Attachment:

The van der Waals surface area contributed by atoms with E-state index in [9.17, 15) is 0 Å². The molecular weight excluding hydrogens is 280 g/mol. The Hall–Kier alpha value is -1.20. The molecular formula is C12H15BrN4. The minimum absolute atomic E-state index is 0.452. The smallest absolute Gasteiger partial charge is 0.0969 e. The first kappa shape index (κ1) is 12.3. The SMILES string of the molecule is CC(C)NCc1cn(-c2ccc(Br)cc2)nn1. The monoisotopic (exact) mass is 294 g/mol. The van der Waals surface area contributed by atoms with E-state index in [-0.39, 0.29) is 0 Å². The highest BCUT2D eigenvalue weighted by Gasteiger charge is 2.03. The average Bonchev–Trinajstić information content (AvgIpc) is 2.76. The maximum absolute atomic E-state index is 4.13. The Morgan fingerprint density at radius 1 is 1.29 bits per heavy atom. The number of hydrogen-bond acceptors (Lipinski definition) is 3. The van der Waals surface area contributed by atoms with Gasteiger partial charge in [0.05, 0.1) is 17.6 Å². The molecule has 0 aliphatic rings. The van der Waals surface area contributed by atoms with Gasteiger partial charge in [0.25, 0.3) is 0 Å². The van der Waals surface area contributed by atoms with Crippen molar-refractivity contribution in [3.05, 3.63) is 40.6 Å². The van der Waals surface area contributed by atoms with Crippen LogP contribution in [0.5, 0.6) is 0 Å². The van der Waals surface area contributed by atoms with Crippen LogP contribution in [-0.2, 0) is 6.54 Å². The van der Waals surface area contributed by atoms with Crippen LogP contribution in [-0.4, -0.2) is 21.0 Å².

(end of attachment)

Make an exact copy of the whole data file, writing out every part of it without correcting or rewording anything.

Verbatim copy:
The van der Waals surface area contributed by atoms with E-state index in [9.17, 15) is 0 Å². The molecular weight excluding hydrogens is 280 g/mol. The Hall–Kier alpha value is -1.20. The molecular formula is C12H15BrN4. The minimum absolute atomic E-state index is 0.452. The smallest absolute Gasteiger partial charge is 0.0969 e. The first kappa shape index (κ1) is 12.3. The SMILES string of the molecule is CC(C)NCc1cn(-c2ccc(Br)cc2)nn1. The monoisotopic (exact) mass is 294 g/mol. The van der Waals surface area contributed by atoms with E-state index in [-0.39, 0.29) is 0 Å². The highest BCUT2D eigenvalue weighted by Gasteiger charge is 2.03. The average Bonchev–Trinajstić information content (AvgIpc) is 2.76. The maximum absolute atomic E-state index is 4.13. The Morgan fingerprint density at radius 1 is 1.29 bits per heavy atom. The number of hydrogen-bond acceptors (Lipinski definition) is 3. The van der Waals surface area contributed by atoms with Gasteiger partial charge in [0.05, 0.1) is 17.6 Å². The molecule has 0 aliphatic rings. The van der Waals surface area contributed by atoms with Gasteiger partial charge in [0.25, 0.3) is 0 Å². The van der Waals surface area contributed by atoms with Crippen molar-refractivity contribution in [3.05, 3.63) is 40.6 Å². The van der Waals surface area contributed by atoms with Crippen LogP contribution in [0.5, 0.6) is 0 Å². The van der Waals surface area contributed by atoms with Crippen LogP contribution in [-0.2, 0) is 6.54 Å². The van der Waals surface area contributed by atoms with Crippen LogP contribution in [-0.4, -0.2) is 21.0 Å².